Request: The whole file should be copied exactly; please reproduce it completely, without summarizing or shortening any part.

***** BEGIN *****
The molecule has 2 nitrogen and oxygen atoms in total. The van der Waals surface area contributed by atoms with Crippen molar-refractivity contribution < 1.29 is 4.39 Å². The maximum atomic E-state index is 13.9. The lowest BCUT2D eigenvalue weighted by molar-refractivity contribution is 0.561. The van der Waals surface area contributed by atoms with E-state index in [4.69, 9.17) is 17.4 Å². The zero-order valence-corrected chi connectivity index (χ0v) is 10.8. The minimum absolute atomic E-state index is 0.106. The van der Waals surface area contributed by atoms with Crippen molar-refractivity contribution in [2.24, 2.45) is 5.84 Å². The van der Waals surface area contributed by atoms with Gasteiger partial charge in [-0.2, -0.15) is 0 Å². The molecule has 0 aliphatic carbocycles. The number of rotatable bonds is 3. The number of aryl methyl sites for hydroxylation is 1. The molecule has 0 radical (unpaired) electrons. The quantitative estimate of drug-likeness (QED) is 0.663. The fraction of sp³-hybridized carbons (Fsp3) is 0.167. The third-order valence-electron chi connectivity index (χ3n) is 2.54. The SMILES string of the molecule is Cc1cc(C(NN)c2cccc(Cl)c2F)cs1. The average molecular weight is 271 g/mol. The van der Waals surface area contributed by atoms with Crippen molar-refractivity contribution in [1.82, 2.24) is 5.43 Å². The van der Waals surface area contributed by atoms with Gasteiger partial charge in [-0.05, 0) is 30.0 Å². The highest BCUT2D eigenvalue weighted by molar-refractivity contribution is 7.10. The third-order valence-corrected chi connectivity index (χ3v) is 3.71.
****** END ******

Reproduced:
The molecule has 2 nitrogen and oxygen atoms in total. The van der Waals surface area contributed by atoms with Crippen molar-refractivity contribution < 1.29 is 4.39 Å². The maximum atomic E-state index is 13.9. The lowest BCUT2D eigenvalue weighted by molar-refractivity contribution is 0.561. The van der Waals surface area contributed by atoms with E-state index in [4.69, 9.17) is 17.4 Å². The zero-order valence-corrected chi connectivity index (χ0v) is 10.8. The minimum absolute atomic E-state index is 0.106. The van der Waals surface area contributed by atoms with Crippen molar-refractivity contribution in [2.24, 2.45) is 5.84 Å². The van der Waals surface area contributed by atoms with Gasteiger partial charge in [-0.2, -0.15) is 0 Å². The molecule has 0 aliphatic carbocycles. The number of rotatable bonds is 3. The number of aryl methyl sites for hydroxylation is 1. The molecule has 0 radical (unpaired) electrons. The quantitative estimate of drug-likeness (QED) is 0.663. The fraction of sp³-hybridized carbons (Fsp3) is 0.167. The third-order valence-electron chi connectivity index (χ3n) is 2.54. The SMILES string of the molecule is Cc1cc(C(NN)c2cccc(Cl)c2F)cs1. The average molecular weight is 271 g/mol. The van der Waals surface area contributed by atoms with Crippen molar-refractivity contribution in [1.82, 2.24) is 5.43 Å². The van der Waals surface area contributed by atoms with Gasteiger partial charge in [-0.05, 0) is 30.0 Å². The highest BCUT2D eigenvalue weighted by molar-refractivity contribution is 7.10. The third-order valence-corrected chi connectivity index (χ3v) is 3.71.